Restricting our attention to the type of manganese oxide bed containing for the most part higher oxides of manganese, it can be pointed out that such a bed may operate on waters containing oxidizable material in three ways. First, it may operate as an oxidizing agent, converting the iron and manganese to insoluble oxides and/ or hydroxides, in which case the manganese oxide becomes reduced or degraded to lower and possibly soluble oxides and hydroxides with the passage of time. Some of the reduced oxides may leach into the water passing through the filter, and appear in the efifluent. Thus, under certain conditions, the end result will be the addition of manganese to the water rather than the removal of it. In addition, a bed of manganese oxide which is operated in this manner must be periodically regenerated, that'is, raised once again to higher oxides of manganese, by treatment with strong oxidizing agents, for example, potassium ermanganate solution or other permanganates. This operation is generally performed in conjunction with a back washing and/ or air washing of the filter bed and materially increases the time during which the filter bed is off stream.
Second, the manganese oxide bed may operate as an oxidation catalyst. That is, the higher oxides of manganese incite or catalyse the oxidation of the iron and manganese by dissolved oxygen or other oxidizing agents present in the water. It is not necessary to understand the exact mechanism of the catalysis in order to understand our invention. However, it may be pointed out that this mechanism may be chemical, where the oxides enter into the reactions without being destroyed, or mechanical, or a combination of both mechanisms. It has been found that the higher oxides of manganese are more effective oxidation catalysts than the lower oxides.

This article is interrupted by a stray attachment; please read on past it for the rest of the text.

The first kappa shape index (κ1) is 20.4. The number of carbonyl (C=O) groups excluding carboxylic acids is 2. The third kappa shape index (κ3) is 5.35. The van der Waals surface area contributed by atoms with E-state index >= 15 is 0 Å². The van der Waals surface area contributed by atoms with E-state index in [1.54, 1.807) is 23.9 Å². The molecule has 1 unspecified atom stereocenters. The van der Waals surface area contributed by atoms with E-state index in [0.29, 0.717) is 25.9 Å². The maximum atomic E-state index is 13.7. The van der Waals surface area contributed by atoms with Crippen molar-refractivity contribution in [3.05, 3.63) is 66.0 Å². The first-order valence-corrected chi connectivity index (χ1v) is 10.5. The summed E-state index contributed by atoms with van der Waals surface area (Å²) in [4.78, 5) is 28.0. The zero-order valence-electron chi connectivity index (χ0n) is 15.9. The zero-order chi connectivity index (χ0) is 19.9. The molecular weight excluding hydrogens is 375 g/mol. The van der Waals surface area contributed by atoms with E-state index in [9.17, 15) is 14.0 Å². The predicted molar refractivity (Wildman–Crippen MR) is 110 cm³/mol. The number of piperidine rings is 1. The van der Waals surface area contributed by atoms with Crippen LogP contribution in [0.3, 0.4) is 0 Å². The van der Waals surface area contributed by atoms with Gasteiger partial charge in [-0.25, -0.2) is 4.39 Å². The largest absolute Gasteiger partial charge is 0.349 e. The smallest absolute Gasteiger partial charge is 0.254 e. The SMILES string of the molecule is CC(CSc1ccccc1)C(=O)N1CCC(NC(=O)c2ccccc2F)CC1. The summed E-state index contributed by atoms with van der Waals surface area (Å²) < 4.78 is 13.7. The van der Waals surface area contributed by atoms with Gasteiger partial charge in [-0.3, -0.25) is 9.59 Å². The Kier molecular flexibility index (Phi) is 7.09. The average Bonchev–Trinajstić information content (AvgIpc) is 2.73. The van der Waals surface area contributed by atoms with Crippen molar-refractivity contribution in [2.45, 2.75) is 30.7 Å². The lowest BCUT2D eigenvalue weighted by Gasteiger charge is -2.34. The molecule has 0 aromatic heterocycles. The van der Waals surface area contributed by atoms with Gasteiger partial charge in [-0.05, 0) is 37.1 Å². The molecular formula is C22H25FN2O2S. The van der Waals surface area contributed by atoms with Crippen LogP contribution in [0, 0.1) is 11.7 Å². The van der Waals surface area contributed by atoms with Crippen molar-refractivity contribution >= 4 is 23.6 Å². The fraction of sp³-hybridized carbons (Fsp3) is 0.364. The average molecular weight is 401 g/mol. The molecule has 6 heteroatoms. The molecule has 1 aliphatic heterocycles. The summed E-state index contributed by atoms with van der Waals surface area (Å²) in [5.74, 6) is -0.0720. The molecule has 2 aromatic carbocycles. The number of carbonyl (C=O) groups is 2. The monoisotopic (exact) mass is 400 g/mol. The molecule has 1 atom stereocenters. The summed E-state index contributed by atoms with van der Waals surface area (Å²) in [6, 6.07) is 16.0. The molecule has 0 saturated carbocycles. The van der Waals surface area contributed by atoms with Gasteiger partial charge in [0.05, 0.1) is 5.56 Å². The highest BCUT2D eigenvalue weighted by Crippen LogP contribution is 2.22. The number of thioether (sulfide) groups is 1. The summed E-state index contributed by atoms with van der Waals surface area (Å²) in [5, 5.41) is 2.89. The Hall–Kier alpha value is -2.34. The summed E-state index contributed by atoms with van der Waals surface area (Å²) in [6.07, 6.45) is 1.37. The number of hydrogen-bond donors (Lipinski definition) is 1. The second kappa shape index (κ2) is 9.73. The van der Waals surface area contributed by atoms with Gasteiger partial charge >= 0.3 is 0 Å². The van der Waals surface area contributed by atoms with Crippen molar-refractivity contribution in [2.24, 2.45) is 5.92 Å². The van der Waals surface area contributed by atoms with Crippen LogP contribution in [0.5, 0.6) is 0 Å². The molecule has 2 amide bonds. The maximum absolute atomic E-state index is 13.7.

Third, the manganese oxide operates as a mechanical filter medium. It performs this function concurrently with either of the above mechanisms.
We have discovered that greatly improved water results when troublesome waters of the character described above, containing soluble iron and/ or manganese together with organic sequestering agents, are subjected to certain preparatory steps and then passed through a filter containing higher oxides of manganese under conditions which result in said filter operating catalytically. The preparatory steps, both of which are essential to the operation of our process, comprise, first, the adjustment of the pH of the water to a level of at least 6.0 and, second, the addition of permanganate ion to the water before it is passed through the filter bed.
It is an object of our invention to provide a method for removing iron and manganese from water containing organic sequestering agents or oxidation inhibitors.
It is a further object of this invention to provide a method for producing water having extremely low iron and manganese content and excellent taste, odor and appearance from water in which the iron and manganese are in oxidation resistant forms.
Another object of our invention is to provide a method for operating a bed of higher manganese oxides in a water treatment operation catalytically, thereby eliminating the necessity for separate regeneration of the manganese oxide bed.
It is a further object of our invention to provide a method of water treatment in which the time during which the manganese oxide filter unit is necessarily oil stream for rehabilitation is materially reduced.
Still another object of our invention is the provision of a method for treating waters containing iron and manganese in which temporary deviation from the proper rate of addition of reactant is automatically compensated for.